Why an obsession with the S&P 500 is unhealthy for individual investors
It’s understandable for investors to ask, how is my portfolio doing?. When the average investor thinks about how the market is performing, the S&P 500’s year to date performance might be the statistic that first comes to mind. Naturally, it is common for investors to then compare the performance of their portfolio to the S&P 500. The tendency to compare their portfolio performance to the S&P 500 is more often than not both inappropriate and counterproductive for individual investors. Unlike a large cap stock mutual fund where the comparison may be valid, individual investors have specific goals, objectives, and risk tolerance considerations. So, if this is inappropriate, what should they focus on instead?
If not the S&P, what’s the right question?
Constructing a portfolio requires considering a client’s goals, objectives, and risk tolerance. Instead of asking, how is my portfolio performing relative to the S&P, the right question might be, is my portfolio allocation still appropriate for meeting my goals, objectives, and risk tolerance? More recently, comparison to the S&P 500 is a function of performance chasing as equity markets have risen substantially over the last decade. An investor in the S&P 500 between April 1999 and August 2010 would have lost nearly 4%. If this same investor had “beaten” the S&P 500 by losing “only” 2%, would they feel better? Comparing your portfolio to S&P 500 in rising markets, and your own risk tolerance in down markets is an unrealistic expectation. Point being, relative performance to the S&P says nothing about whether an investor is meeting their goals and objectives.
Diversified client portfolios typically own a mix of US equities, International equities, investment grade fixed income, and non-investment grade credit among other asset classes. The S&P 500, which is essentially the largest ~500 US companies by market cap, is only a portion of the investable market. Other asset classes beyond this are typically incorporated in order to provide diversification benefits, lower volatility and to meet specific goals and objectives. Losing sight of this can lead an investor into an allocation that chases performances, and may ultimately entail more risk than their financial plan deems necessary.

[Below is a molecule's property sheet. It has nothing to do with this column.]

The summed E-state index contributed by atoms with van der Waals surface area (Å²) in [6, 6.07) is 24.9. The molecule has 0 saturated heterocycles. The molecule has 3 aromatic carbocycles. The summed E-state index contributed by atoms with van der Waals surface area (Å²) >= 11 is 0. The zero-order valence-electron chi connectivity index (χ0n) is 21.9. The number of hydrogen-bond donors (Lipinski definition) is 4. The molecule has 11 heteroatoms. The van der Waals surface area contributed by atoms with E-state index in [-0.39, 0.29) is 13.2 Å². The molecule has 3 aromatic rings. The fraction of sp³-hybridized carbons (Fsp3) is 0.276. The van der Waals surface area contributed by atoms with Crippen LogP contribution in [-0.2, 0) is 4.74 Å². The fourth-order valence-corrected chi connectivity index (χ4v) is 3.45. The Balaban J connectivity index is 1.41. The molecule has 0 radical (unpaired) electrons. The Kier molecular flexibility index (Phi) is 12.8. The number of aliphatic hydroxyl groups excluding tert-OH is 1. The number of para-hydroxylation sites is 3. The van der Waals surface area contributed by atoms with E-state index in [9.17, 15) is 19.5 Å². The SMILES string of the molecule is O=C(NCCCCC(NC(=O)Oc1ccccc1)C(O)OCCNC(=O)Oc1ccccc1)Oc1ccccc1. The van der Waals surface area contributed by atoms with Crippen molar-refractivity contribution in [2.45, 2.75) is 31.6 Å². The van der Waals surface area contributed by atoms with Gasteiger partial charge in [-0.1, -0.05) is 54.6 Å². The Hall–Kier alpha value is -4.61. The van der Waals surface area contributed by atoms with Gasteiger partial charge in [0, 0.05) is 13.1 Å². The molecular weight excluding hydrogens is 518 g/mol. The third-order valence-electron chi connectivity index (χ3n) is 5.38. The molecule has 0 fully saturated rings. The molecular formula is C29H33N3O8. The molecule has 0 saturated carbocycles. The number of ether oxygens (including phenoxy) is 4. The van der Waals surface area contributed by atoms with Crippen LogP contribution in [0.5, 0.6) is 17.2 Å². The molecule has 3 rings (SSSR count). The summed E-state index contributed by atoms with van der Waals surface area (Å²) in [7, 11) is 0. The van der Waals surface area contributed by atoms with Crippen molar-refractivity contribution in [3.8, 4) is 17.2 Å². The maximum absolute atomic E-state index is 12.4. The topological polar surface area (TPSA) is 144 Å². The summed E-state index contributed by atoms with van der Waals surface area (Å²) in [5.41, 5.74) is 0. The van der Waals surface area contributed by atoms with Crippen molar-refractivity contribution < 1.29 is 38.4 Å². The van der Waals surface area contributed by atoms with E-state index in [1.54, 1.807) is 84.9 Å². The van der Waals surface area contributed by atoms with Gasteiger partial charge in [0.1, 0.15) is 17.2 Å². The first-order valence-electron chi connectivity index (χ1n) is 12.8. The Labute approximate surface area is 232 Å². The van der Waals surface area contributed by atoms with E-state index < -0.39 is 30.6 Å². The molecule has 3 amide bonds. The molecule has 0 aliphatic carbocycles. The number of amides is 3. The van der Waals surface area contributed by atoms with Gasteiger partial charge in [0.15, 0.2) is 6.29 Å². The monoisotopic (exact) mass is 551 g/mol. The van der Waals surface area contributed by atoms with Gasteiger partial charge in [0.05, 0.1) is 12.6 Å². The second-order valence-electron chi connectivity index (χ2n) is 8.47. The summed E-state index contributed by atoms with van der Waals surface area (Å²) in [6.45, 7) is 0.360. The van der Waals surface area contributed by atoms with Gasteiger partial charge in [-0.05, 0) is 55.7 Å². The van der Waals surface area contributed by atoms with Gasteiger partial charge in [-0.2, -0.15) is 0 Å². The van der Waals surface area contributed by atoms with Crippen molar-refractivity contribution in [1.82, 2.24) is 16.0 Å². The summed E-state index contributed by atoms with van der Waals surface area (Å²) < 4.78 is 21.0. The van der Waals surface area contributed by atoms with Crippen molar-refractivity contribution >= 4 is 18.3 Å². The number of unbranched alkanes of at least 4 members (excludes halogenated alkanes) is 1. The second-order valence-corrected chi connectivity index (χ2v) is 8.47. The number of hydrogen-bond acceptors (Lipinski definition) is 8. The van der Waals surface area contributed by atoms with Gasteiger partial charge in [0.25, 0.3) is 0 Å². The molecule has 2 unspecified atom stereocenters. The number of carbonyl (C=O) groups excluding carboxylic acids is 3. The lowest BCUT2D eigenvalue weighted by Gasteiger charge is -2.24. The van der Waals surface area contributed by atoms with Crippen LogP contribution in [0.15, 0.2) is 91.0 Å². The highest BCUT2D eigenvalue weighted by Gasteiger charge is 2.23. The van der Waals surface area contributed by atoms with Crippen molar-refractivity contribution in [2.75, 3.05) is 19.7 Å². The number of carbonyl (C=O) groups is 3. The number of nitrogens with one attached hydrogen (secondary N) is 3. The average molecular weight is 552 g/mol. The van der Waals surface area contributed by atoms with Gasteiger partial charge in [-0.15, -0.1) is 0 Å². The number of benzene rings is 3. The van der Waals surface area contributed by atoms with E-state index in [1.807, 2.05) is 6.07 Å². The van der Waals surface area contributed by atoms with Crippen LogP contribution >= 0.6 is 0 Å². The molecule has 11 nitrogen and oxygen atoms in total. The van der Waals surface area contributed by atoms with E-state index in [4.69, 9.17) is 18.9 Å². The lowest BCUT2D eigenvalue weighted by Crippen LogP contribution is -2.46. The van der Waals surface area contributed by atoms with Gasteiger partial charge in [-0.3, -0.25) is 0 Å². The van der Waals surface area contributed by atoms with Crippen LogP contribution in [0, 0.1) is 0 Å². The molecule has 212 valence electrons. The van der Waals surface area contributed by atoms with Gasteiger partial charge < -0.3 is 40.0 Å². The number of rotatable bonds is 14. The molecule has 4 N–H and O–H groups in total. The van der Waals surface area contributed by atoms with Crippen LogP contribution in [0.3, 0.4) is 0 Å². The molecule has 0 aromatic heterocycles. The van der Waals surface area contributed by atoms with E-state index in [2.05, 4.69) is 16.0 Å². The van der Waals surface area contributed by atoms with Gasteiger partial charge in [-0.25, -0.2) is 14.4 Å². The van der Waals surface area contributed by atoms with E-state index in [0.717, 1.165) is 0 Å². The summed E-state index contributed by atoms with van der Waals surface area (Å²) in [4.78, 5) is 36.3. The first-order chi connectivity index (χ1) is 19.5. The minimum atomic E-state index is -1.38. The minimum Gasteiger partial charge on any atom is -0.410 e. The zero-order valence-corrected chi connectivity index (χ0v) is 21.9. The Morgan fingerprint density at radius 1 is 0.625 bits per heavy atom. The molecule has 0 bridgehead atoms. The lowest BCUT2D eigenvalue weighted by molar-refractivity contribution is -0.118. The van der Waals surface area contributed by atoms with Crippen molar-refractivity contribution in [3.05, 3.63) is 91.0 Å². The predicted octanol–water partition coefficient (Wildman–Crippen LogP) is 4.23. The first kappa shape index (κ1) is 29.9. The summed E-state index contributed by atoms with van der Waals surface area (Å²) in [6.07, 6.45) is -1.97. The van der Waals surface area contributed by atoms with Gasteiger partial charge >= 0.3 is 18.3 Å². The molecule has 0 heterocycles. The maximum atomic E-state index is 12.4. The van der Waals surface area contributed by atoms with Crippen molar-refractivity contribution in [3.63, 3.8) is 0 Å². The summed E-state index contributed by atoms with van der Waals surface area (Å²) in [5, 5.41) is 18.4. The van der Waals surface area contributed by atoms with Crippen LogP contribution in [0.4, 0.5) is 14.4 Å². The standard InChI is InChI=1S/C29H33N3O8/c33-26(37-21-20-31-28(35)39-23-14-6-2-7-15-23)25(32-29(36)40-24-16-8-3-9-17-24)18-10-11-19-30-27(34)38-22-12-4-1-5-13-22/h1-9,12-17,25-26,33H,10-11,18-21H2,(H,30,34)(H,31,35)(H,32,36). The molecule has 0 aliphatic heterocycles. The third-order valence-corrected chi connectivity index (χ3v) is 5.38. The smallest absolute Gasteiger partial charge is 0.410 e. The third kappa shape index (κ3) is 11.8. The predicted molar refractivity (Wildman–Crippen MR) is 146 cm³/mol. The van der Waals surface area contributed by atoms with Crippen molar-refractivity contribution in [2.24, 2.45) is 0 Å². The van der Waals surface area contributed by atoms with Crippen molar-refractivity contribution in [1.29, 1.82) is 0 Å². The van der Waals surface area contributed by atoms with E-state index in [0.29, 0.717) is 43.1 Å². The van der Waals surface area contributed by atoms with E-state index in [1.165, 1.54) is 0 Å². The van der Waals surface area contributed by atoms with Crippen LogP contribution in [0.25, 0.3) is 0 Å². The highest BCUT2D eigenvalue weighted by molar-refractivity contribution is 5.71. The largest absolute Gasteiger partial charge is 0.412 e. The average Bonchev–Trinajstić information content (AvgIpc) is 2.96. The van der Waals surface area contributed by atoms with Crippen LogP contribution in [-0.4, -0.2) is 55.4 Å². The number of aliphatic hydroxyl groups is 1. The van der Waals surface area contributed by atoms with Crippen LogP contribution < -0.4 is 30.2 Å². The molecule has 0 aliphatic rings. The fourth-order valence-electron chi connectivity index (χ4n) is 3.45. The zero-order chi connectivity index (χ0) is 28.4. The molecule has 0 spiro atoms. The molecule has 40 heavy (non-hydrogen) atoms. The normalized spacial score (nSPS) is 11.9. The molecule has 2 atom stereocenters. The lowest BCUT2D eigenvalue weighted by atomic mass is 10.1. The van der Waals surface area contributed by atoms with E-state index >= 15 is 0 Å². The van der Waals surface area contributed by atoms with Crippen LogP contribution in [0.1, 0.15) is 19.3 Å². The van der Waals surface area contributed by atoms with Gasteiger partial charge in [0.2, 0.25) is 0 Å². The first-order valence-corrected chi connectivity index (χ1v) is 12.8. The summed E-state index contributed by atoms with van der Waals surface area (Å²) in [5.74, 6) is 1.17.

Set it and forget it
Some investors may counter that the best investment strategy historically has been to invest in a S&P 500 index fund and forget about it. So why shouldn’t they do that? As we’ve discussed above, very few people have goals and objectives that line up with a 100% S&P 500 allocation.
Just for fun, let’s assume we’re talking about an investor who does have a long time horizon, no liquidity needs and a high willingness and ability to tolerate large drops in value. In this case, would a 100% allocation to the S&P 500 make sense? It is said that a good investment strategy is one that makes sense and that you can stick with. In my experience, few investors are willing to sit through the extended draw-downs of a 100% stock portfolio. While it sounds good in theory, it’s very impractical due to the psychological factors that investors endure. Fear and greed are real impediments. Sticking with such an allocation in the midst of perceived panic is different than looking at a multi-decade chart and concluding that a buy and hold strategy would’ve been most optimal. Remember, it’s not that investors are typically irrational, it’s just that they tend to make irrational decisions at the worst possible time.
What’s the net-net?
Except for rare instances, it will be imprudent to compare an individuals’ portfolio performance to the S&P 500. Ultimately, this tends to be counterproductive by focusing on one segment of the market instead of whether a client’s allocation is practical for meeting their goals and objectives. This is not to say portfolios, or portions of the portfolio, shouldn’t have a benchmark comparison (something we’ll evaluate in a subsequent blog piece), but the default comparison to the S&P 500 is the first thing that should go.